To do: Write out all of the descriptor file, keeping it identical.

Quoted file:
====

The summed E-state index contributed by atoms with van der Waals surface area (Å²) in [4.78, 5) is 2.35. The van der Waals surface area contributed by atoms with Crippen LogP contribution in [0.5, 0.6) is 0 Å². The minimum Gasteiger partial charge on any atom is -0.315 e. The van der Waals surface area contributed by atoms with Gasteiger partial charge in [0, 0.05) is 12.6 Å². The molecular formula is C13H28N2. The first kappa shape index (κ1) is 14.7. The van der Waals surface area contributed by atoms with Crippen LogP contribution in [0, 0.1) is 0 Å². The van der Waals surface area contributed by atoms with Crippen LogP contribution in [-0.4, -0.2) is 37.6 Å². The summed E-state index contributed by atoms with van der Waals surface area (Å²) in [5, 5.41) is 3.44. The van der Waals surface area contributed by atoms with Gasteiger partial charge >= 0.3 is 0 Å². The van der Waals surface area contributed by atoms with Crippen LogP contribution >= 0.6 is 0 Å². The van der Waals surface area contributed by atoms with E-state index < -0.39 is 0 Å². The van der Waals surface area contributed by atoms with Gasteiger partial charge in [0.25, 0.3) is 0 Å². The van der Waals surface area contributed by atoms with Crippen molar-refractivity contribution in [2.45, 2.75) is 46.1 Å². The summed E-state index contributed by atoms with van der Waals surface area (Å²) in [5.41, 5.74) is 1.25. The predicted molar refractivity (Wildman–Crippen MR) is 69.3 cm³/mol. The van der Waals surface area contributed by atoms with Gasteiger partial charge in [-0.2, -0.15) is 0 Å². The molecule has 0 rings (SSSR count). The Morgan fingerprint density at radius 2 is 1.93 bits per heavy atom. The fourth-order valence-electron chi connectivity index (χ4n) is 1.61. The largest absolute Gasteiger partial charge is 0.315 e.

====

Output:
The summed E-state index contributed by atoms with van der Waals surface area (Å²) in [4.78, 5) is 2.35. The van der Waals surface area contributed by atoms with Crippen LogP contribution in [0.5, 0.6) is 0 Å². The minimum Gasteiger partial charge on any atom is -0.315 e. The van der Waals surface area contributed by atoms with Gasteiger partial charge in [0, 0.05) is 12.6 Å². The molecular formula is C13H28N2. The first kappa shape index (κ1) is 14.7. The van der Waals surface area contributed by atoms with Crippen LogP contribution in [0, 0.1) is 0 Å². The van der Waals surface area contributed by atoms with Crippen LogP contribution in [-0.4, -0.2) is 37.6 Å². The summed E-state index contributed by atoms with van der Waals surface area (Å²) in [5, 5.41) is 3.44. The van der Waals surface area contributed by atoms with Gasteiger partial charge >= 0.3 is 0 Å². The van der Waals surface area contributed by atoms with Crippen LogP contribution >= 0.6 is 0 Å². The van der Waals surface area contributed by atoms with E-state index < -0.39 is 0 Å². The van der Waals surface area contributed by atoms with Gasteiger partial charge in [0.25, 0.3) is 0 Å². The van der Waals surface area contributed by atoms with Crippen molar-refractivity contribution in [2.45, 2.75) is 46.1 Å². The summed E-state index contributed by atoms with van der Waals surface area (Å²) in [5.41, 5.74) is 1.25. The predicted molar refractivity (Wildman–Crippen MR) is 69.3 cm³/mol. The van der Waals surface area contributed by atoms with Gasteiger partial charge in [-0.2, -0.15) is 0 Å². The molecule has 0 rings (SSSR count). The Morgan fingerprint density at radius 2 is 1.93 bits per heavy atom. The fourth-order valence-electron chi connectivity index (χ4n) is 1.61. The largest absolute Gasteiger partial charge is 0.315 e.